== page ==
Electromagnetic interference (EMI) can cause a host of problems, especially when developing a product or attempting to pass mandatory electromagnetic compliance (EMC) tests. Garbled displays, bad data, or complete malfunctions can occur when a designis effected by EMI. To minimize the effects of interference, government agencies like the Federal Communications Commission (FCC) in North America create and enforce standards that setlimits on the EM output of a product type.Testing to the specifications is commonly referred to as Electromagnetic Compliance (EMC) testing. 

Many EMC test failures stem from the interaction of unintentional radio frequency (RF) emissions with a circuit or element within the design itself. The electric and magnetic fields that cause this interference are not visible to the unaided eye, which can present complications when trying to isolate the root cause and minimize the effects of the EMI. 

• What is causing the issue?
• Where is the source of the signal or energy causing the radiation?
• How can I fix it?

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10 myths about WiFi interference

Posted on 2016/09/09 by George

Growing ubiquity of wireless devices combined with the advent of mobility applications requires businesses to be diligent in managing inference throughout their deployments. The many wireless technologies and commonplace electric devices already in use and newly emerging impede wireless performance.

WiFi interference can be a major inhibitor to wireless performance, creating security vulnerabilities and wireless network instability.

This blog post exposes the top 10 most pervasive myths around wireless interference.

  1. The only interference problems are from other 802.11 networks.

    There are a tremendous number of 802.11 devices out there. It is true that the other 802.11 networks can cause interference with your network. This type of interference is known as co-channel and adjacent channel interference. But since other 802.11 devices follow the same protocol, they tend to work cooperatively-that is, two access points on the same channel will share the channel capacity.
    In reality, the many other types of devices emitting in the unlicensed band dwarf the number of 802.11 devices. These devices include microwave ovens, cordless phones, Bluetooth devices, wireless video cameras, outdoor microwave links, wireless game controllers, Zigbee devices, fluorescent lights, WiMAX, and so on. Even bad electrical connections can cause broad RF spectrum emissions. These non-802.11 types of interference typically don't work cooperatively with 802.11 devices, and can cause significant loss of throughput. In addition, they can cause secondary effects such as rate back-off, in which retransmissions caused by interference trick the 802.11 devices into thinking that they should use lower data rates than appropriate.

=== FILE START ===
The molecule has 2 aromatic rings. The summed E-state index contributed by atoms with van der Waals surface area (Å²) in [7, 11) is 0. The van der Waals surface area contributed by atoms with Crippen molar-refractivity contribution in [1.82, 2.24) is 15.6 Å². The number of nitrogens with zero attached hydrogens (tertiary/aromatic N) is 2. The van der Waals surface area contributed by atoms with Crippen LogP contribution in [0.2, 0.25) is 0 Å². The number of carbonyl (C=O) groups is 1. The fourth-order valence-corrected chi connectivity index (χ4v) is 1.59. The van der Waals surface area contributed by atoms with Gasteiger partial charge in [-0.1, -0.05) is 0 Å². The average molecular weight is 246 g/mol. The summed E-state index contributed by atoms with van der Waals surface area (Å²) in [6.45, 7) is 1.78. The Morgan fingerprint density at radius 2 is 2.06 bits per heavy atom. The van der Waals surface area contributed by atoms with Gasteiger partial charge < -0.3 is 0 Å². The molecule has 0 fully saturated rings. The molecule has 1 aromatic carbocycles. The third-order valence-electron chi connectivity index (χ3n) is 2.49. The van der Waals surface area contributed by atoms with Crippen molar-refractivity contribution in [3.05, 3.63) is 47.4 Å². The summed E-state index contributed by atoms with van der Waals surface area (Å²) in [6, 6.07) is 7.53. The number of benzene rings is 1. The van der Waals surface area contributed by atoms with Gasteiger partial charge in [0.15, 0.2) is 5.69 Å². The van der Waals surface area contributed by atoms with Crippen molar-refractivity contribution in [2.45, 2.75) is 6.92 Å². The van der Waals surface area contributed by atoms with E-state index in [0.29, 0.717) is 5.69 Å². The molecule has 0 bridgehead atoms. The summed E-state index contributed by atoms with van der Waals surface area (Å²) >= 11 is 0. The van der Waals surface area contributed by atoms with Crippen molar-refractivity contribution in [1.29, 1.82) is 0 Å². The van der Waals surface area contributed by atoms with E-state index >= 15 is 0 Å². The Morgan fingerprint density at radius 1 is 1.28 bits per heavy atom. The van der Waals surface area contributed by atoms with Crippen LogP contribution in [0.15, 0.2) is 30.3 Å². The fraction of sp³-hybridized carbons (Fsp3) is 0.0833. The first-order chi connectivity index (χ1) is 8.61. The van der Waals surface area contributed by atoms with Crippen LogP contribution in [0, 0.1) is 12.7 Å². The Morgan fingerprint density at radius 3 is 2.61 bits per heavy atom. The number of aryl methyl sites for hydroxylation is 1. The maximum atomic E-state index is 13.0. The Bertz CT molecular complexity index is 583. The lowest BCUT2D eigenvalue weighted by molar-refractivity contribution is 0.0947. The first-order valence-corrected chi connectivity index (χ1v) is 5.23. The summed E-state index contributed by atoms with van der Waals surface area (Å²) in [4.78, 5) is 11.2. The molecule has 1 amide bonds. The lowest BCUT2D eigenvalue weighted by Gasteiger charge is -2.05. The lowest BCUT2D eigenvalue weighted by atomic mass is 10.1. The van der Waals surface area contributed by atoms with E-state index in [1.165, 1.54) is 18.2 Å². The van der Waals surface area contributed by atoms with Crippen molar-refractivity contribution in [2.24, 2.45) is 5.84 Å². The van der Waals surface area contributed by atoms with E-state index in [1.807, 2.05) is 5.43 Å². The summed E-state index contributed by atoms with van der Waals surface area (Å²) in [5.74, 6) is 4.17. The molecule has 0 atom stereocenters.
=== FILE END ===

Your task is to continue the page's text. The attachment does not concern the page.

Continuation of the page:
Summary: The unlicensed band is an experiment by the FCC in unregulated spectrum sharing. The experiment has been a great success so far, but there are significant challenges posed by RF interference that need to be given proper attention.
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Cross-Platform, Dual-Band Spectrum Analyzer For Wireless Professionals & Global Cable Industry

Posted on 2016/08/30 by George

Oscium is announcing WiPry 5x, a dual-band spectrum analyzer that visualizes 2.4 & 5 GHz on both iOS and Android. By adding coverage to the Android market and supporting 5 GHz, Oscium has expanded their customer base and made some significant improvements. These strategic improvements give Oscium the ability to provide what customers need. Bryan Lee, President of Oscium, said, “We have listened to the professionals in the field and are excited about this release”. Here are some highlights of the new product:

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Differences and similarities between I2C and SPI protocol analyzers?

Posted on 2016/08/15 by George

What do you choose for I2C and SPI protocol analyzers? Let's take a look at their differences and similarities.